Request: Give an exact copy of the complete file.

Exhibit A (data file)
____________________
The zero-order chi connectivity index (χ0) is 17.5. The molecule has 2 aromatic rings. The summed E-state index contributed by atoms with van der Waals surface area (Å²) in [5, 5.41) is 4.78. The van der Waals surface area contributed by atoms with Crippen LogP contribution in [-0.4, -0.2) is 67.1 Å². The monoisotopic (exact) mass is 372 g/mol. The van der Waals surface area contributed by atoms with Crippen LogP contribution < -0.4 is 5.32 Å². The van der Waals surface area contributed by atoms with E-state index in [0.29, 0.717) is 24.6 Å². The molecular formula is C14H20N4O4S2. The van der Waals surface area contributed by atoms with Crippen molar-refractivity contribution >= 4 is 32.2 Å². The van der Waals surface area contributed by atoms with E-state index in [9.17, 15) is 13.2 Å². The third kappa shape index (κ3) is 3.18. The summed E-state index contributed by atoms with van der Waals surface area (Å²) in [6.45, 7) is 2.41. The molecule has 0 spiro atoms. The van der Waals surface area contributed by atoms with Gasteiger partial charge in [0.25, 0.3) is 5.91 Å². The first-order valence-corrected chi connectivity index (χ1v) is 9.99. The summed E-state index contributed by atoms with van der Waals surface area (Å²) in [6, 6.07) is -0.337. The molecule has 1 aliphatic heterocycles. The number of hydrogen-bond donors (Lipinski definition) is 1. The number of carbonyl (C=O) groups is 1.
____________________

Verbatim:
The zero-order chi connectivity index (χ0) is 17.5. The molecule has 2 aromatic rings. The summed E-state index contributed by atoms with van der Waals surface area (Å²) in [5, 5.41) is 4.78. The van der Waals surface area contributed by atoms with Crippen LogP contribution in [-0.4, -0.2) is 67.1 Å². The monoisotopic (exact) mass is 372 g/mol. The van der Waals surface area contributed by atoms with Crippen LogP contribution < -0.4 is 5.32 Å². The van der Waals surface area contributed by atoms with E-state index in [0.29, 0.717) is 24.6 Å². The molecular formula is C14H20N4O4S2. The van der Waals surface area contributed by atoms with Crippen molar-refractivity contribution >= 4 is 32.2 Å². The van der Waals surface area contributed by atoms with E-state index in [9.17, 15) is 13.2 Å². The third kappa shape index (κ3) is 3.18. The summed E-state index contributed by atoms with van der Waals surface area (Å²) in [6.45, 7) is 2.41. The molecule has 0 spiro atoms. The van der Waals surface area contributed by atoms with Gasteiger partial charge in [0.25, 0.3) is 5.91 Å². The first-order valence-corrected chi connectivity index (χ1v) is 9.99. The summed E-state index contributed by atoms with van der Waals surface area (Å²) in [6, 6.07) is -0.337. The molecule has 1 aliphatic heterocycles. The number of hydrogen-bond donors (Lipinski definition) is 1. The number of carbonyl (C=O) groups is 1.